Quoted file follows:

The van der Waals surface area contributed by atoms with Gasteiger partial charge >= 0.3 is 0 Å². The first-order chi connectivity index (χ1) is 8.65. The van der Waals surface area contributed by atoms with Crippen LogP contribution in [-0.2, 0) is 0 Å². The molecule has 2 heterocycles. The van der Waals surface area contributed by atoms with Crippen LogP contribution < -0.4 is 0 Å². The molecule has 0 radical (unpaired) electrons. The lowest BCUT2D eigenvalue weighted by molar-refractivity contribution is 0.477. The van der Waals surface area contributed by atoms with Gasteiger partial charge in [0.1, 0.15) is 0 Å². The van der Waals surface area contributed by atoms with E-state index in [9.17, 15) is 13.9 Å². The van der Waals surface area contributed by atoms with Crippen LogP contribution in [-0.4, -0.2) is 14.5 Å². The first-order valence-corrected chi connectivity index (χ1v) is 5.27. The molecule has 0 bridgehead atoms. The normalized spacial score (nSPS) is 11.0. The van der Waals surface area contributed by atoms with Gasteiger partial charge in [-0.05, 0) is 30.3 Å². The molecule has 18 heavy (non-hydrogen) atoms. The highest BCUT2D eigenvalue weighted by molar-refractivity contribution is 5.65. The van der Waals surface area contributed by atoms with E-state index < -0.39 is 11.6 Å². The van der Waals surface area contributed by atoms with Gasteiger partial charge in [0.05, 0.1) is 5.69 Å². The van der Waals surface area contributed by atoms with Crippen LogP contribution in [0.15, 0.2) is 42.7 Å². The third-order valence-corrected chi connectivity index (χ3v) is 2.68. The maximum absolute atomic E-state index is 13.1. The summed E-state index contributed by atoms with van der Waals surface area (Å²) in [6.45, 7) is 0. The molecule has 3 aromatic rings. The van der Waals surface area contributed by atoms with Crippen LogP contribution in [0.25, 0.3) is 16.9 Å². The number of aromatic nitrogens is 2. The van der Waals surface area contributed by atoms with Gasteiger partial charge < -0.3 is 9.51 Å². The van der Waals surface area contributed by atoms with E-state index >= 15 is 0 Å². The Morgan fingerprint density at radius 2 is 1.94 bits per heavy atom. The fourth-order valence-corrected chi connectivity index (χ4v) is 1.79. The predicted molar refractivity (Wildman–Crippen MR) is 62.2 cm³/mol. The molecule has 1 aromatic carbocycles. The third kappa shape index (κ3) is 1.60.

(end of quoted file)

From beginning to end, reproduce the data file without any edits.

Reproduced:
The van der Waals surface area contributed by atoms with Gasteiger partial charge >= 0.3 is 0 Å². The first-order chi connectivity index (χ1) is 8.65. The van der Waals surface area contributed by atoms with Crippen LogP contribution in [-0.2, 0) is 0 Å². The molecule has 2 heterocycles. The van der Waals surface area contributed by atoms with Crippen LogP contribution < -0.4 is 0 Å². The molecule has 0 radical (unpaired) electrons. The lowest BCUT2D eigenvalue weighted by molar-refractivity contribution is 0.477. The van der Waals surface area contributed by atoms with Gasteiger partial charge in [0.1, 0.15) is 0 Å². The van der Waals surface area contributed by atoms with E-state index in [9.17, 15) is 13.9 Å². The van der Waals surface area contributed by atoms with Crippen LogP contribution in [-0.4, -0.2) is 14.5 Å². The first-order valence-corrected chi connectivity index (χ1v) is 5.27. The molecule has 0 bridgehead atoms. The normalized spacial score (nSPS) is 11.0. The van der Waals surface area contributed by atoms with Gasteiger partial charge in [-0.05, 0) is 30.3 Å². The molecule has 18 heavy (non-hydrogen) atoms. The highest BCUT2D eigenvalue weighted by molar-refractivity contribution is 5.65. The van der Waals surface area contributed by atoms with E-state index < -0.39 is 11.6 Å². The van der Waals surface area contributed by atoms with Gasteiger partial charge in [0.05, 0.1) is 5.69 Å². The van der Waals surface area contributed by atoms with Crippen LogP contribution in [0.15, 0.2) is 42.7 Å². The third-order valence-corrected chi connectivity index (χ3v) is 2.68. The maximum absolute atomic E-state index is 13.1. The summed E-state index contributed by atoms with van der Waals surface area (Å²) in [6.45, 7) is 0. The molecule has 3 aromatic rings. The van der Waals surface area contributed by atoms with Crippen LogP contribution in [0.25, 0.3) is 16.9 Å². The number of aromatic nitrogens is 2. The van der Waals surface area contributed by atoms with Gasteiger partial charge < -0.3 is 9.51 Å². The van der Waals surface area contributed by atoms with E-state index >= 15 is 0 Å². The Morgan fingerprint density at radius 2 is 1.94 bits per heavy atom. The fourth-order valence-corrected chi connectivity index (χ4v) is 1.79. The predicted molar refractivity (Wildman–Crippen MR) is 62.2 cm³/mol. The molecule has 1 aromatic carbocycles. The third kappa shape index (κ3) is 1.60.